This is one area where we have so much scope for improvement. We need to be leveraging off our experience and spruiking our financial management skills to the world. Australia should have funds flowing in from all over the world for investment both locally and throughout the region.
We have, after all, several other natural advantages conducive to becoming a centre for financial transactions.
We have English as a native tongue – and our foreign language skills are good, though we would like them to be very much better. Improving such skills underlies so much of the Government's focus on education – at all levels.
Our language skills currently arise from our migration program primarily. We'd like them to arise from our education system just as much.
Our time zone is also beneficial, strategically located, as we are, between the close of markets in the United States and Europe and the opening of markets in Asia.
In terms of attracting talent we, of course, shouldn't forget our great quality of life. Sydney and Melbourne, for starters, are unquestionably two of the world's greatest places to live and work, their liveability and cosmopolitanism complemented by their natural beauty.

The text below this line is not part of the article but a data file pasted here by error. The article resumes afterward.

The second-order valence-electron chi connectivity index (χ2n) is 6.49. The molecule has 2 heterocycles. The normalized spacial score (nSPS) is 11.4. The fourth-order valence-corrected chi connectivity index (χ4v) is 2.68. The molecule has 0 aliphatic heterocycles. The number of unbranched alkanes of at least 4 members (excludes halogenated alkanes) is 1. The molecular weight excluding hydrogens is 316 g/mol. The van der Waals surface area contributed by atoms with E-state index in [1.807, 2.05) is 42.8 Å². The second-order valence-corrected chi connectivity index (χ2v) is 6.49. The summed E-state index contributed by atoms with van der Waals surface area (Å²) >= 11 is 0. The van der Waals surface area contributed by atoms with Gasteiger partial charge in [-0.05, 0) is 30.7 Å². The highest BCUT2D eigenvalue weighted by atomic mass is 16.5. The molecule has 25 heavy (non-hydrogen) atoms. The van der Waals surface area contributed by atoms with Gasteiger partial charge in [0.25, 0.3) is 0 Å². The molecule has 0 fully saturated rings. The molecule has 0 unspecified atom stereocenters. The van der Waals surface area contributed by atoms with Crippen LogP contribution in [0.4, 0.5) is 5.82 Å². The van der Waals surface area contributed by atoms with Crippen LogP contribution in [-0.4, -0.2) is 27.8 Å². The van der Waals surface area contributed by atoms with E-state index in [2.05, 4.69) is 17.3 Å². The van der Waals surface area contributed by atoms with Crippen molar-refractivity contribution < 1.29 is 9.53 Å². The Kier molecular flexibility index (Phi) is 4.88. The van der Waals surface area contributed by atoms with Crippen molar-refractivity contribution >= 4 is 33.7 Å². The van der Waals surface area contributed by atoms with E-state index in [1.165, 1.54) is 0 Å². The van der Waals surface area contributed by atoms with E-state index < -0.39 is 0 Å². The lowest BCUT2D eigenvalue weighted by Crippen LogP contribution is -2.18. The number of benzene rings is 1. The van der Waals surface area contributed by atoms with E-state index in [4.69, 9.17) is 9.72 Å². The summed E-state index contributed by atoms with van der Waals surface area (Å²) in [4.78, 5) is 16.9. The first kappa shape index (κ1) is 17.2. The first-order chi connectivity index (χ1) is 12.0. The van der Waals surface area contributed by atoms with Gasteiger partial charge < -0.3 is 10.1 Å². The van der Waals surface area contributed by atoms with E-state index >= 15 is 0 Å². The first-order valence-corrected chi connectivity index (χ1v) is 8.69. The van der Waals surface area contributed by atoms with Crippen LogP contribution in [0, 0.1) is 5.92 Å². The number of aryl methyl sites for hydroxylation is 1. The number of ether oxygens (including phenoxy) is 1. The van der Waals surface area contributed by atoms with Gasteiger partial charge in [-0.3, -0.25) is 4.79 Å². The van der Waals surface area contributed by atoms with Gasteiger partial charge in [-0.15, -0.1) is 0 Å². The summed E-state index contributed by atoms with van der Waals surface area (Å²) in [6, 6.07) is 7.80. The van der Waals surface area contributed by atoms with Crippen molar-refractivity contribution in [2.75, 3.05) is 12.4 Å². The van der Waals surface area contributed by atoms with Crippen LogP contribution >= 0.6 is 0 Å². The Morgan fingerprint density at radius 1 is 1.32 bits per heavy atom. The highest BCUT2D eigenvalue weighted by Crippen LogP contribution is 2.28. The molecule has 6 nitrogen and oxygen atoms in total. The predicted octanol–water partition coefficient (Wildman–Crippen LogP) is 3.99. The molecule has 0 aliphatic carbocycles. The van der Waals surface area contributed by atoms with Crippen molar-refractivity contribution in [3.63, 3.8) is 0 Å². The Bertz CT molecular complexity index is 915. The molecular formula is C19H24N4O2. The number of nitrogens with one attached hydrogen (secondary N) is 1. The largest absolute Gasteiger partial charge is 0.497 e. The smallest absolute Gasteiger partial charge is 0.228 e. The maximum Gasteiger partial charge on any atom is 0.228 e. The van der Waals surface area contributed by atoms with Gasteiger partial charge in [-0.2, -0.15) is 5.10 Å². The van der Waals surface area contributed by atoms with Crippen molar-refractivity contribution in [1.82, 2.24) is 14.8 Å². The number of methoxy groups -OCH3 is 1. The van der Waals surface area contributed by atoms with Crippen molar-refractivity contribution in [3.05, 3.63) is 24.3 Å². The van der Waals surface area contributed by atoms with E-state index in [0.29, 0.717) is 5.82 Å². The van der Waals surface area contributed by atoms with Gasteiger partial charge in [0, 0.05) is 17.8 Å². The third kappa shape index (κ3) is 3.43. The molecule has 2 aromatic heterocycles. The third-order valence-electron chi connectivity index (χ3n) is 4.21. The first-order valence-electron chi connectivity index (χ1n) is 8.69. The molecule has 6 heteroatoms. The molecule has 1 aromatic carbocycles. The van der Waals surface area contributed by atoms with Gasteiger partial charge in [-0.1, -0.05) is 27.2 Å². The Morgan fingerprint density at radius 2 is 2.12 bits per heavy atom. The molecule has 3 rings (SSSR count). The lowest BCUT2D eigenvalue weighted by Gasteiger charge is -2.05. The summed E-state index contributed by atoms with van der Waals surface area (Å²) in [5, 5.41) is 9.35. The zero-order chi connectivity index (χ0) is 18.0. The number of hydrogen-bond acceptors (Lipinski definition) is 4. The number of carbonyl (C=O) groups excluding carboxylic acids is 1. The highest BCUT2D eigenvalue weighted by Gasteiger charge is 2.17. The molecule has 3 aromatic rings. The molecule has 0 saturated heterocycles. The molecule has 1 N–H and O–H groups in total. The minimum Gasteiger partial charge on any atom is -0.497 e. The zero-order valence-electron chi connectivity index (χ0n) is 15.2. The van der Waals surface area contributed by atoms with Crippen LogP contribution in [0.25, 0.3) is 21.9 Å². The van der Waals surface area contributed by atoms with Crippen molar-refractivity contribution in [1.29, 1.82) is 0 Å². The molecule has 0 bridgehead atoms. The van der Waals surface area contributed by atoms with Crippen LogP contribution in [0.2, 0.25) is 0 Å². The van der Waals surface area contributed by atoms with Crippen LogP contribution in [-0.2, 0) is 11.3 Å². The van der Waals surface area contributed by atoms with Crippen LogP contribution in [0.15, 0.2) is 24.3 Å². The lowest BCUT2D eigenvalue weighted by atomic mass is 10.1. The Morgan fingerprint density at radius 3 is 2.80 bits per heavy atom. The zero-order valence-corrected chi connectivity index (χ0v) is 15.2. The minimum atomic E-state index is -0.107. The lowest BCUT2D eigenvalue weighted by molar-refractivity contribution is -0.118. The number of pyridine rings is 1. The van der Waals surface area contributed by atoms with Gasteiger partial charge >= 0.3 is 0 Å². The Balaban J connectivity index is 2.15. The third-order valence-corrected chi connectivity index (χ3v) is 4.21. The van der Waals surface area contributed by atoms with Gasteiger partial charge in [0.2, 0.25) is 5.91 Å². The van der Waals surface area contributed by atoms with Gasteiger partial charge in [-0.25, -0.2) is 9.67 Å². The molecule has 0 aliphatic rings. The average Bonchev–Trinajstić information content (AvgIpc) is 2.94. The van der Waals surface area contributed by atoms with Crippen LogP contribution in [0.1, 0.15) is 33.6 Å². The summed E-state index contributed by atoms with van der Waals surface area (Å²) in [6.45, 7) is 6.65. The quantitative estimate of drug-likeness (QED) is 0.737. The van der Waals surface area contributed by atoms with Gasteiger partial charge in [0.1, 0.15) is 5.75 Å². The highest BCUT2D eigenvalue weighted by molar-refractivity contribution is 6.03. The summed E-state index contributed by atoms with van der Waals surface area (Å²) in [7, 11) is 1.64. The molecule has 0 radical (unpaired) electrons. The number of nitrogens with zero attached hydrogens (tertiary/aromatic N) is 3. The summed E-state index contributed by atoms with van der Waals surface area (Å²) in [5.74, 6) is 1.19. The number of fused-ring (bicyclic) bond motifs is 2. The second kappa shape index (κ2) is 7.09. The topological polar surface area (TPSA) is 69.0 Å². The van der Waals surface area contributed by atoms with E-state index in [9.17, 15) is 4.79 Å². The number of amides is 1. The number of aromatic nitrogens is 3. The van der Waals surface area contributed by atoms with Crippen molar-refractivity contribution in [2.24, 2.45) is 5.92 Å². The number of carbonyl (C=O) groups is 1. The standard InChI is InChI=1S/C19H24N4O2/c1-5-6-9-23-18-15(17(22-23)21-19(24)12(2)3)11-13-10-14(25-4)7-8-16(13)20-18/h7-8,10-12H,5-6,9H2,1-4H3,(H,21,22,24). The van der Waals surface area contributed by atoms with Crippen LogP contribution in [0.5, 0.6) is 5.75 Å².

We have, as I say, enormous advantages – but there is still an enormous amount of work for us as a nation to do. While the WEF and others may rate us highly, we haven't done enough to capitalise on our advantages in the past and, as I have said, we need to make sure that we do so as the world economy recovers and investors start looking for the markets that best withstood the stress test of the global financial crisis.
So, while clearly Australia is an attractive destination for financial services businesses, I am not going to tell you that nothing more needs to be done. On the contrary, the Rudd Government came to power on commitments that included action to improve Australia's international competitiveness and we are continuing to work towards seeing the realisation of that goal.